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Help a Collie Come Home – Volunteer With Us!

The Collie Rescue League of New England is comprised entirely of volunteer members who show their love for Collies in a variety of ways. Our volunteer members provide transportation, event coverage, foster care, and home visit services to support all of the rescued collies.

We are always looking for and welcome new volunteers and the best part is you don’t have to own a collie to join!

Consider Fostering

Our Foster Homes are the backbone of our organization. Foster care volunteers bring surrendered Collies into their homes where the Collies are cared for, undergo behavioral evaluation, and are trained when needed. Collies remain in foster care for anywhere between three weeks to several months depending on adopter availability, our evaluation of their behavior, and the needs of the Collie.

Assist with transports

Transportation volunteers assist in bringing surrendered Collies to their foster homes and help us relocate Collies from foster care to their forever homes. We are very grateful to our transportation volunteers who drive Ccollies to their new homes all over New England and eastern New York.

Help with home visits

Home visit volunteers play an important role in determining the lifestyles and personalities of our applicants, which allows us to pair them with just the right Collie companion.


Assist at our Events

Event volunteers assist at CRLNE booths at various events throughout New England and Eastern New York. Our volunteers help educate visitors to our booth about our rescue and the Collie breed.


While most of our members are also volunteers, some of them join our organization simply to support our cause with membership fees – we greatly appreciate their help. Every member of our organization plays a crucial part in contributing towards our success!


Please call us today at
or email us at
if you’re interested in
learning more about
joining our volunteer

Sunrise Over the Emergency Vet

by Stuart Hemming, Former Director of Foster Care

Well Good Morning! This is the picture and caption I received as I reviewed my morning texts in July 2018
from one of our foster moms. Why am I sharing this with you? Well, it's to help explain the commitment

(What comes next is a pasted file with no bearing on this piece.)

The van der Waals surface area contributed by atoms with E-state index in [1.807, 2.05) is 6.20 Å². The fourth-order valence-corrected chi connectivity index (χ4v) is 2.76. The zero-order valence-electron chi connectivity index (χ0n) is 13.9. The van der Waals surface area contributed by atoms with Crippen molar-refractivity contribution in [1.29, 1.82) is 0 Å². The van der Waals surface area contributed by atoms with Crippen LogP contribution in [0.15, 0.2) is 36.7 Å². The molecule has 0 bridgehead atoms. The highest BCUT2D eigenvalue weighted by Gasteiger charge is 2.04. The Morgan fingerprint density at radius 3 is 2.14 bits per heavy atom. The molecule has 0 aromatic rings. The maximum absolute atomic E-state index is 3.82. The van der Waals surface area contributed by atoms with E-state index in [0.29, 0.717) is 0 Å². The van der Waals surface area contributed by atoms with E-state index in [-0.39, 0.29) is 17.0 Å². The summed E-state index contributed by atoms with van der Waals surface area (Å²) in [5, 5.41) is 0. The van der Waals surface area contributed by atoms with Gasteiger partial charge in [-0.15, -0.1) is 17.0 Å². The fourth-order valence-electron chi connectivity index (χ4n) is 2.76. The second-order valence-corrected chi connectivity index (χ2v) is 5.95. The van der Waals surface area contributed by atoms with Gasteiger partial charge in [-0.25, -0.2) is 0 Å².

that our foster network has to getting our Collies ready for adoption. This collie, who we'll call "Sammy"
exhibited signs of bloat during the night and foster mom knew that bloat can kill. She rushed him to the
emergency vet before the sun was up. Luckily, he was not diagnosed with bloat but better to err on the
side of caution. As another foster mom can attest she had a Collie that in fact had bloat and required
emergency surgery. As fate would have it, I later adopted him (this was long before I appreciated what
foster homes do for their collies) - what a great, great collie Gizzie was, thank you Nancy!

So, I will share with you some of the work that foster homes commit to. The work begins before the Collie
even arrives! They begin by getting a history of the Collie and determining if their home will be a good
place for the Collie to begin the adjustment process. Yes, we spend time determining which foster home
is the right fit for the Collie. Do they need to be an only dog, are they intact, are comfortable with cats and
chickens, children etc? Not all of Collies are just a "rehoming" some are truly "rescues" from an abusive
situation. Those Collies are the most difficult as they may require immediate medical attention, treatment,
socialization and whatever is needed as they are being evaluated. It's not open the door and show them
the food bowl and their bed. Speaking of food, we get them the food they have been eating prior to arrival.
Often a Collie requires a decompression/ quarantine period of a minimum of 3 days and sometimes weeks
to allow the Collie to adjust. Then the work begins by getting a fecal sample to the vet to be sure they